An integrated population model for a long-lived ungulate: more efficient data use with Bayesian methods
Journal article, Peer reviewed
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Original versionOikos. 2015, 124 (6), 806-816. 10.1111/oik.01924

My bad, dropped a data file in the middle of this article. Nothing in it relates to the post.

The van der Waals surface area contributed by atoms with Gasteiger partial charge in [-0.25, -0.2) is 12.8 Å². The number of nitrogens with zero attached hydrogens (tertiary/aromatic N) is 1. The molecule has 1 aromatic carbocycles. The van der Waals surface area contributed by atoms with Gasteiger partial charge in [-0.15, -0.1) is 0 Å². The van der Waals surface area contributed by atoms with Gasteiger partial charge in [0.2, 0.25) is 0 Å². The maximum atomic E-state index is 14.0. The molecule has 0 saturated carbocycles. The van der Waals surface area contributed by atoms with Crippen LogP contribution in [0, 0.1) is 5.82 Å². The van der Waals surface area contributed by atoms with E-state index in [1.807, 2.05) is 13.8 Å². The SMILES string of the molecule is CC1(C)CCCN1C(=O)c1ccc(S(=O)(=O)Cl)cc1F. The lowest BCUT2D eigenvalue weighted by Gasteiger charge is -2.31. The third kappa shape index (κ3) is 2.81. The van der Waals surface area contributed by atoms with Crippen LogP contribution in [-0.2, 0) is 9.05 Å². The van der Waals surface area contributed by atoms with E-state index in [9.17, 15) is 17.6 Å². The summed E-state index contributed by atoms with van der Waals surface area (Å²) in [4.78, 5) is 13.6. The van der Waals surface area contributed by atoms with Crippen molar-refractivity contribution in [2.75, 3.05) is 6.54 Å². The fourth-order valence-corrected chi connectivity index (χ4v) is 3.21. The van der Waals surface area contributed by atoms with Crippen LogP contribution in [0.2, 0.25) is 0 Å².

We develop an integrated population model for Svalbard reindeer Rangifer tarandus platyrhynchus, and demonstrate how this type of model can be used to extract more information from the data and separate different sources of variability in population estimates. Our model combines individual mark–recapture data with population counts and harvesting data within a Bayesian model framework, and accounts for observation error, environmental and demographic stochasticity,and age structure. From this model we obtain annual estimates of age-specific population size, survival and fecundity. The model provides estimates of age structure at a finer scale than that found in the census data, and enables us to estimate survival for the period before calves are first caught and marked, i.e. before they enter the individual mark–recapture data. The modeling framework provides an improved approach to studying age-structured populations that are imperfectly censused and where the demography of only a sample of individuals is known. We use data from independent censuses of the same population to evaluate population estimates obtained from the model, and show that it is successful at correcting for different types of observation error. Based on our model results, we suggest that allocating resources to the collection of supplementary mark–recapture data could improve the reliability of population projections more than making regular population censuses as exhaustive as possible. Our work demonstrates how integrated Bayesian population modeling can be used to increase the amount of information extracted from collections of data, identifying and disentangling sources of variation in individual performance and population size. This represents an important step towards increasing the predictive ability of population growth models for long-lived species experiencing changes in environmental conditions and harvesting regimes.